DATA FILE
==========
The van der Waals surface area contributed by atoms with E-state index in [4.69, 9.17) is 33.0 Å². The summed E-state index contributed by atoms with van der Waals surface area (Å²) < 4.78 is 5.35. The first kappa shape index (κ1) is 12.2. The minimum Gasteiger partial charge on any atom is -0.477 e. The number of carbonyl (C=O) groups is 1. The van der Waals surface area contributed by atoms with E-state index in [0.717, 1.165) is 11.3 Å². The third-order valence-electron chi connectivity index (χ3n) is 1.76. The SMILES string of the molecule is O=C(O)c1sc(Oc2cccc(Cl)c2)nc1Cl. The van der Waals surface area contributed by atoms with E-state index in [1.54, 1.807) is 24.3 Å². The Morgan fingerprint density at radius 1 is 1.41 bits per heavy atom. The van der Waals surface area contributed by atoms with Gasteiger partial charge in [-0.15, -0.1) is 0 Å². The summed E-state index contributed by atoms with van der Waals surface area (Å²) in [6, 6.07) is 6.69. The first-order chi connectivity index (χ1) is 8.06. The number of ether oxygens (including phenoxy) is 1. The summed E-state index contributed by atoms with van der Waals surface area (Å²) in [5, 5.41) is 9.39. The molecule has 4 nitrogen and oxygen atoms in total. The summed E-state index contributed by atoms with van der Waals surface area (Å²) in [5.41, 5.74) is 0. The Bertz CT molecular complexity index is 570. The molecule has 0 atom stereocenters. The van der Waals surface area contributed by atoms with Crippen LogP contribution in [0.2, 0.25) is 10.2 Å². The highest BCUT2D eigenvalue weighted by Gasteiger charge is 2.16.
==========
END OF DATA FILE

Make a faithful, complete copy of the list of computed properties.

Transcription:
The van der Waals surface area contributed by atoms with E-state index in [4.69, 9.17) is 33.0 Å². The summed E-state index contributed by atoms with van der Waals surface area (Å²) < 4.78 is 5.35. The first kappa shape index (κ1) is 12.2. The minimum Gasteiger partial charge on any atom is -0.477 e. The number of carbonyl (C=O) groups is 1. The van der Waals surface area contributed by atoms with E-state index in [0.717, 1.165) is 11.3 Å². The third-order valence-electron chi connectivity index (χ3n) is 1.76. The SMILES string of the molecule is O=C(O)c1sc(Oc2cccc(Cl)c2)nc1Cl. The van der Waals surface area contributed by atoms with E-state index in [1.54, 1.807) is 24.3 Å². The Morgan fingerprint density at radius 1 is 1.41 bits per heavy atom. The van der Waals surface area contributed by atoms with Gasteiger partial charge in [-0.15, -0.1) is 0 Å². The summed E-state index contributed by atoms with van der Waals surface area (Å²) in [6, 6.07) is 6.69. The first-order chi connectivity index (χ1) is 8.06. The number of ether oxygens (including phenoxy) is 1. The summed E-state index contributed by atoms with van der Waals surface area (Å²) in [5, 5.41) is 9.39. The molecule has 4 nitrogen and oxygen atoms in total. The summed E-state index contributed by atoms with van der Waals surface area (Å²) in [5.41, 5.74) is 0. The Bertz CT molecular complexity index is 570. The molecule has 0 atom stereocenters. The van der Waals surface area contributed by atoms with Crippen LogP contribution in [0.2, 0.25) is 10.2 Å². The highest BCUT2D eigenvalue weighted by Gasteiger charge is 2.16.